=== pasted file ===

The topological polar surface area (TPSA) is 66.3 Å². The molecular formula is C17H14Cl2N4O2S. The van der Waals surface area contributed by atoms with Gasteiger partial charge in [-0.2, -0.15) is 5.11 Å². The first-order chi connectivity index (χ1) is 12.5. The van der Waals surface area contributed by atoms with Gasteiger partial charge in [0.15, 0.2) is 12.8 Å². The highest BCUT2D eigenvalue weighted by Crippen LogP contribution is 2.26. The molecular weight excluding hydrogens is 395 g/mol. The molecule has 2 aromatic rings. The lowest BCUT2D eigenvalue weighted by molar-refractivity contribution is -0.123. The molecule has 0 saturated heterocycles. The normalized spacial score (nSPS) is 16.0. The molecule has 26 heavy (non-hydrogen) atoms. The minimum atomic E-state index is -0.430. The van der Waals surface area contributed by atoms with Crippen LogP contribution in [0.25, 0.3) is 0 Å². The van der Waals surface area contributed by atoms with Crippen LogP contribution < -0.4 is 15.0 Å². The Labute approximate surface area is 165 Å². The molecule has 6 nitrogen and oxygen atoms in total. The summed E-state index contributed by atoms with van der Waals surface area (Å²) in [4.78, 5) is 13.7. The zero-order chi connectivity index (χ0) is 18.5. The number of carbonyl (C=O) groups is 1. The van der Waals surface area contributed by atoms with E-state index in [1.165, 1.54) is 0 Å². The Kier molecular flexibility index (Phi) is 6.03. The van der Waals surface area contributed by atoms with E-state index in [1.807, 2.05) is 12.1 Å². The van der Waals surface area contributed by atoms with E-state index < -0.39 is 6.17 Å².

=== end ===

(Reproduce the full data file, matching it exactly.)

The topological polar surface area (TPSA) is 66.3 Å². The molecular formula is C17H14Cl2N4O2S. The van der Waals surface area contributed by atoms with Gasteiger partial charge in [-0.2, -0.15) is 5.11 Å². The first-order chi connectivity index (χ1) is 12.5. The van der Waals surface area contributed by atoms with Gasteiger partial charge in [0.15, 0.2) is 12.8 Å². The highest BCUT2D eigenvalue weighted by Crippen LogP contribution is 2.26. The molecular weight excluding hydrogens is 395 g/mol. The molecule has 2 aromatic rings. The lowest BCUT2D eigenvalue weighted by molar-refractivity contribution is -0.123. The molecule has 0 saturated heterocycles. The normalized spacial score (nSPS) is 16.0. The molecule has 26 heavy (non-hydrogen) atoms. The minimum atomic E-state index is -0.430. The van der Waals surface area contributed by atoms with Crippen LogP contribution in [0.25, 0.3) is 0 Å². The van der Waals surface area contributed by atoms with Crippen LogP contribution < -0.4 is 15.0 Å². The Labute approximate surface area is 165 Å². The molecule has 6 nitrogen and oxygen atoms in total. The summed E-state index contributed by atoms with van der Waals surface area (Å²) in [4.78, 5) is 13.7. The zero-order chi connectivity index (χ0) is 18.5. The number of carbonyl (C=O) groups is 1. The van der Waals surface area contributed by atoms with E-state index in [1.165, 1.54) is 0 Å². The Kier molecular flexibility index (Phi) is 6.03. The van der Waals surface area contributed by atoms with E-state index in [1.807, 2.05) is 12.1 Å². The van der Waals surface area contributed by atoms with E-state index < -0.39 is 6.17 Å².